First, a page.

It used to be that during heavy rain storms, people got stupid, said Ken Ferguson, namesake of Ken’s Towing & Collision Center in Galveston.
On days like Wednesday, when many Galveston streets were filled curb to curb with water, people would try to make it through, and Ferguson would be called to fish them out.
As the remnants of Tropical Storm Imelda passed over the island Wednesday morning, however, Ferguson said he’d gotten only a couple calls for help.
“People are getting really smart,” he said.
Many people in Galveston County had the day off Wednesday, as Imelda made its way northeast at a leisurely 5 mph. The tropical depression, which came ashore as a short-lived tropical storm Tuesday, dropped up to 10 inches on parts of the county in a little more than 24 hours, according to the National Weather Service in League City.
Most school districts and local colleges closed for the day, as some of the storm’s strongest bands passed through during the morning commute. Some Galveston County offices also closed.
The caution might have helped avoid any major problems on Galveston Island, City Manager Brian Maxwell said.
“I’m fairly pleased with the way the drainage system handled it,” Maxwell said.
One of the largest issues the city dealt with on Saturday was TV news trucks driving through flooded streets looking for stories, Maxwell said. The city called at least one station to warn that its trucks would be ticketed for violating the city’s no-wake ordinance if the drivers didn’t slow down, he said.
The TV station apologized. The police department did not issue any wake violations Wednesday, a police spokesman said.
Streets that flood most often on the island — Harborside Drive, The Strand and streets south of Broadway — stayed true to form and were impassable to traffic for a large chunk of the day. Even after rains abated Wednesday afternoon, streets remained flooded for hours as the drainage system caught up.
The Galveston Fire Department didn’t make any high-water rescues during the storm, and the police department didn’t find any cars that were abandoned because of flooding, officials said.
Issues were even less dramatic on the mainland. While Clear Creek did top its banks, there were few, if any, street closures around the county because of Imelda. League City did close three public parks near the creek out of precaution.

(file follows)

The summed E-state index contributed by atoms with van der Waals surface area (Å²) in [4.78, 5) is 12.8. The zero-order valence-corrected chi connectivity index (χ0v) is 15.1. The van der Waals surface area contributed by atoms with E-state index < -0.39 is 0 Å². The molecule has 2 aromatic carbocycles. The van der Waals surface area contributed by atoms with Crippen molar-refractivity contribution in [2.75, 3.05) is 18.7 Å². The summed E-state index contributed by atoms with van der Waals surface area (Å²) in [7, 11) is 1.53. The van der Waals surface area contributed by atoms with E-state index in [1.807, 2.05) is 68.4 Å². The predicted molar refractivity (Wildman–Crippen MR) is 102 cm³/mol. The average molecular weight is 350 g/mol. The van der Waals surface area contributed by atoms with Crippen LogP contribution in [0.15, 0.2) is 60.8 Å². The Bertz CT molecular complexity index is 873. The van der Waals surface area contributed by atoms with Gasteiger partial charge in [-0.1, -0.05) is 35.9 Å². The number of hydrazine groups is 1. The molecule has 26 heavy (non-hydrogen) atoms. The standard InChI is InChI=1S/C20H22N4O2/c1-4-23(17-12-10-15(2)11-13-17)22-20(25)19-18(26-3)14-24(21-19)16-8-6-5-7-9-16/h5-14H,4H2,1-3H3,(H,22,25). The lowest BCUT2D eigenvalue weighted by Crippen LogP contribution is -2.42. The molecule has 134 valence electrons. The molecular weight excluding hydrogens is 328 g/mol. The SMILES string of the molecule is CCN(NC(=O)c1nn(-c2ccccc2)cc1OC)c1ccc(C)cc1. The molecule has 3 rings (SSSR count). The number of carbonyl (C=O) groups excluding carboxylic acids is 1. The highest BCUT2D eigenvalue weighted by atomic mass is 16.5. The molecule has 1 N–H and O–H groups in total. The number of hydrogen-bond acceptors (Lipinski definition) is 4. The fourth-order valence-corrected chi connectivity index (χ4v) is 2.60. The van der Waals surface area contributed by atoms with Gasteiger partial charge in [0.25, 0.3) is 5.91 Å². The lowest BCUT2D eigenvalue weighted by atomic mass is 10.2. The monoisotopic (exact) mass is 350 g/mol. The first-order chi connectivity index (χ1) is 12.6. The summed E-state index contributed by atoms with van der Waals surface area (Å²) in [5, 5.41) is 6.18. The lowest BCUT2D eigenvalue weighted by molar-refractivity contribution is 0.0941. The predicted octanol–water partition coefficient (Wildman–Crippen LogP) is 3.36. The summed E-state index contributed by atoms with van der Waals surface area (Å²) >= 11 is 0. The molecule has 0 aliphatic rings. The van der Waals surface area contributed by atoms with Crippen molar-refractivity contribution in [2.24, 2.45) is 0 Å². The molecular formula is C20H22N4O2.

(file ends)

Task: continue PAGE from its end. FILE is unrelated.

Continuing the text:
In Dickinson, there were some reports of oak trees falling because of saturated soil. The trees did not hit any houses, City Manager Chris Heard said.
The 6.17 inches that Imelda dropped on Scholes International Airport in Galveston between midnight and 2 p.m set an all-time record for rainfall in Galveston on Sept. 18. The previous high was 2.79 inches on Sept. 18, 1979.
Imelda’s remains were predicted to drop another 4 inches of rain on Galveston by Thursday evening, said Tim Cady, a meteorologist with the weather service.
“As it tracks north, the rain threat is going to track north with it,” Cady said.
The worst was expected to stay to the east of the island over coming days.
The Galveston Independent School District, however, decided late Wednesday it would cancel classes Thursday. The district said it was concerned about “a second round of pre-dawn rain and high tide.”
Later in the evening, the Texas City and Santa Fe schools districts also canceled Thursday classes, as did Odyssey Academy in Galveston.
“It was a gamble either way,” said Dyann Polzin, spokeswoman for the district. “But with conditions such that they are, we knew it was the right decision to go ahead and cancel school. We can’t take a gamble on students standing out in terrible weather.”
The skies will remain overcast Thursday and Friday, Cady said
There’s a chance the sun will break through the clouds by Saturday afternoon, however, he said.